Blue of Noon

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Blue of Noon
Blue of Noon.jpg
Marion Boyars Publishers' 1988 paperback edition
Author Georges Bataille
Original title Le Bleu du Ciel
Translator Harry Mathews
Country France
Language French
Genre
Publisher Jean-Jacques Pauvert
Publication date
1957
Published in English
1978
Media type Print
Pages 155
ISBN 9780893960049
OCLC 4655848
843.912
Preceded by Manet
Followed by La littérature et le Mal

Blue of Noon (French: Le Bleu du Ciel) is an erotic novella by Georges Bataille. Although Bataille completed the work in 1935, it was not published until Jean-Jacques Pauvert did so in 1957. (Pauvert previously published the writings of the Marquis de Sade.) Urizen Books published Harry Mathews' English-language translation in 1978. The book deals with both incest and necrophilia.[1]

Plot summary[edit]

Henri Troppmann goes from his sick-bed in Paris to Barcelona during the Spanish Civil War in time to witness the first General Strike of the Catalans against the Spanish. He is torn between three different women, all of whom arrive in the city at that time. One of them, Lazare, is a Marxist Jew and political activist, who is preparing herself for prospective torture and martyrdom at the hand of General Francisco Franco's troops if she is captured. "Dirty" (or Dorothea) is an incontinent, unkempt alcoholic who repeatedly has sex with Troppmann. Xénie is a young woman who had previously nursed him to health during his violent fever in Paris.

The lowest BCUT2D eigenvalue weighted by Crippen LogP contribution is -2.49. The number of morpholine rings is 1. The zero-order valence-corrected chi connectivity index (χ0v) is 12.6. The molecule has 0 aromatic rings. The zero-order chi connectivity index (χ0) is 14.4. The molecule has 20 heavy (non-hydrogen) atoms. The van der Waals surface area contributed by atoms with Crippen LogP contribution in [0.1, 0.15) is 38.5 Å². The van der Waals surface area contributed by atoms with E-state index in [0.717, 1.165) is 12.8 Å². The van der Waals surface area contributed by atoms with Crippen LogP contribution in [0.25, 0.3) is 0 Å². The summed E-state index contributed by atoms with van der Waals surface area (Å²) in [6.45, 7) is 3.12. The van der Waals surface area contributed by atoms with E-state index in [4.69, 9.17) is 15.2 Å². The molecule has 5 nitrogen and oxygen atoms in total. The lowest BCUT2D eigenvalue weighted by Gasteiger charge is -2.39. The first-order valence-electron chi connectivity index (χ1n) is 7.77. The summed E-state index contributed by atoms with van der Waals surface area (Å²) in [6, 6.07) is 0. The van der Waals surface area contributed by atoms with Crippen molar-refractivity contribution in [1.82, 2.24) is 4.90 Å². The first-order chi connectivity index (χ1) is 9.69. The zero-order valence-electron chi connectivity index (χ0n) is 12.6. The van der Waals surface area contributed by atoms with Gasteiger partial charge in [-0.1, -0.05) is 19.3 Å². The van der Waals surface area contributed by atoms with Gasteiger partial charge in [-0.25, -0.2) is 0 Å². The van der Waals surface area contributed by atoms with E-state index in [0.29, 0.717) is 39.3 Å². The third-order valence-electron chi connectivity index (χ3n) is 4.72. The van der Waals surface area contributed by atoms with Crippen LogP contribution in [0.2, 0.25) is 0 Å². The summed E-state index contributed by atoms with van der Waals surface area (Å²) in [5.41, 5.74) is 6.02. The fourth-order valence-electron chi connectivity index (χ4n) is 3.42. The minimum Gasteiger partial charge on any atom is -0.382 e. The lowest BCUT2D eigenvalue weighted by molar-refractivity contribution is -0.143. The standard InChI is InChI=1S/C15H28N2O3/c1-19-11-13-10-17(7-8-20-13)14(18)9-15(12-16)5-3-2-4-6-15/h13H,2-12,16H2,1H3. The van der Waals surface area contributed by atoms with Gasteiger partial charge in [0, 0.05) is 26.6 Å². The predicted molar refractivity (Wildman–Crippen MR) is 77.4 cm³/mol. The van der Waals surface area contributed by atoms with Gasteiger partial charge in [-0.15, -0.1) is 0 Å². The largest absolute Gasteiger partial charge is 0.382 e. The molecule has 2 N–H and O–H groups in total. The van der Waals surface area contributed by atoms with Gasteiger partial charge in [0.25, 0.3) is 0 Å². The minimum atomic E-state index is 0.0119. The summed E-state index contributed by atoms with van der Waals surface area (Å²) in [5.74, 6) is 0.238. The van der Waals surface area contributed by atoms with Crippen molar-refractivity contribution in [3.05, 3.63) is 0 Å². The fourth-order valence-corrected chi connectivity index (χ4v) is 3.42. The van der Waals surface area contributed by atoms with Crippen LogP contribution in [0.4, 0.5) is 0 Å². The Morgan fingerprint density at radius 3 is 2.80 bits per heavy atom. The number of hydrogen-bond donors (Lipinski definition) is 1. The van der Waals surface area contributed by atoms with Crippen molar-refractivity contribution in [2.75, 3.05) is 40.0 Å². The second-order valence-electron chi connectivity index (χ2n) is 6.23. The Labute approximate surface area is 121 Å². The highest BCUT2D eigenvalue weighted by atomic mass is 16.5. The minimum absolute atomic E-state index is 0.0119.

The novel is introduced by a scene of extreme degeneracy in a London hotel room, followed by the narrator's description of a dreamlike encounter with 'the Commendatore' (English: "the Commander"), who in the Don Juan myth is the father of one of Don Juan's victims, and whose statue returns at the end of the story to drag Don Juan down to hell for his sins. Troppmann has to choose between the abject Dirty and her associations of sex, disease, excrement and decay, the politically engaged Lazare, and her ethical values of commitment, resistance and endurance, and Xénie, who has outlived her usefulness. While looking at Lazare beneath a tree, Troppmann realises that he respects her for her social conscience, but also sees her as a rat, and chooses Dirty instead, whilst sending Xénie off with a friend, who is subsequently killed in the street. He travels with Dirty to Treves, the home-town of Karl Marx, where the two copulate in the mud on a cliff overlooking a candle-lit graveyard. They see a Hitler Youth group, lending Dirty a vision of the war to come and their probable deaths. Troppmann leaves her to return to Paris.

References[edit]

  1. ^ Kendall, Stuart (2007). Georges Bataille (1. publ. ed.). London: Reaktion Books. p. 206. ISBN 1861893272. Retrieved 27 August 2014. 

Bibliography[edit]